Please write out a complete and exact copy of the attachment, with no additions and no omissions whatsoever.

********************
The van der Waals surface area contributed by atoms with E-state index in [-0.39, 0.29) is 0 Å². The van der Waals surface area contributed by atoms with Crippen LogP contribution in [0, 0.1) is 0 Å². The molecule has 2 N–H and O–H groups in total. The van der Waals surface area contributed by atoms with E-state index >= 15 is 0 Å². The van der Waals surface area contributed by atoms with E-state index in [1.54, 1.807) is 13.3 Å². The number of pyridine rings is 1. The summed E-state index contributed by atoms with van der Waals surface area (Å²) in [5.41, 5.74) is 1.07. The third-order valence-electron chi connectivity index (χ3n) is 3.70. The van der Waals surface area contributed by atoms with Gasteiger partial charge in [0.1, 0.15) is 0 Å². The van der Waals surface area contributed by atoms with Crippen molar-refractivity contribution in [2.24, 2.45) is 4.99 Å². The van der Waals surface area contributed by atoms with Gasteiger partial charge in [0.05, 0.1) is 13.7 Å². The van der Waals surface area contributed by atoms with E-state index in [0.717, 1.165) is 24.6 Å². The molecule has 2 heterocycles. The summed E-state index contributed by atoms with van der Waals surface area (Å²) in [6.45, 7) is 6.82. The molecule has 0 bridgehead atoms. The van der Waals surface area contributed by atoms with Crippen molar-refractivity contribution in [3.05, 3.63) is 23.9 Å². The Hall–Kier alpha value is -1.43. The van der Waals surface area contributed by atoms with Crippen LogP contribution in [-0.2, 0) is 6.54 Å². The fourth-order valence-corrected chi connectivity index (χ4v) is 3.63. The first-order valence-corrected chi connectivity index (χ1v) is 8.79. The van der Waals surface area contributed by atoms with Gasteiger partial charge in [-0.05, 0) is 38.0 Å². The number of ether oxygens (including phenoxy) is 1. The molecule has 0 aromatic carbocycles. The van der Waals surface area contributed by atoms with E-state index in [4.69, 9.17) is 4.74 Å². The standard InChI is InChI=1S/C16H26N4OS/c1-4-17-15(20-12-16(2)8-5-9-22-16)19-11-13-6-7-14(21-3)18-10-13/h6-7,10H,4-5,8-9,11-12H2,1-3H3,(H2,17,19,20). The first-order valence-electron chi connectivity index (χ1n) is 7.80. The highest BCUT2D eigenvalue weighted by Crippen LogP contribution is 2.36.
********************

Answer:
The van der Waals surface area contributed by atoms with E-state index in [-0.39, 0.29) is 0 Å². The van der Waals surface area contributed by atoms with Crippen LogP contribution in [0, 0.1) is 0 Å². The molecule has 2 N–H and O–H groups in total. The van der Waals surface area contributed by atoms with E-state index >= 15 is 0 Å². The van der Waals surface area contributed by atoms with E-state index in [1.54, 1.807) is 13.3 Å². The number of pyridine rings is 1. The summed E-state index contributed by atoms with van der Waals surface area (Å²) in [5.41, 5.74) is 1.07. The third-order valence-electron chi connectivity index (χ3n) is 3.70. The van der Waals surface area contributed by atoms with Gasteiger partial charge in [0.1, 0.15) is 0 Å². The van der Waals surface area contributed by atoms with Crippen molar-refractivity contribution in [2.24, 2.45) is 4.99 Å². The van der Waals surface area contributed by atoms with Gasteiger partial charge in [0.05, 0.1) is 13.7 Å². The van der Waals surface area contributed by atoms with E-state index in [0.717, 1.165) is 24.6 Å². The molecule has 2 heterocycles. The summed E-state index contributed by atoms with van der Waals surface area (Å²) in [6.45, 7) is 6.82. The molecule has 0 bridgehead atoms. The van der Waals surface area contributed by atoms with Crippen molar-refractivity contribution in [3.05, 3.63) is 23.9 Å². The Hall–Kier alpha value is -1.43. The van der Waals surface area contributed by atoms with Crippen LogP contribution in [-0.2, 0) is 6.54 Å². The fourth-order valence-corrected chi connectivity index (χ4v) is 3.63. The first-order valence-corrected chi connectivity index (χ1v) is 8.79. The van der Waals surface area contributed by atoms with Gasteiger partial charge in [-0.05, 0) is 38.0 Å². The number of ether oxygens (including phenoxy) is 1. The molecule has 0 aromatic carbocycles. The van der Waals surface area contributed by atoms with E-state index in [4.69, 9.17) is 4.74 Å². The standard InChI is InChI=1S/C16H26N4OS/c1-4-17-15(20-12-16(2)8-5-9-22-16)19-11-13-6-7-14(21-3)18-10-13/h6-7,10H,4-5,8-9,11-12H2,1-3H3,(H2,17,19,20). The first-order valence-electron chi connectivity index (χ1n) is 7.80. The highest BCUT2D eigenvalue weighted by Crippen LogP contribution is 2.36.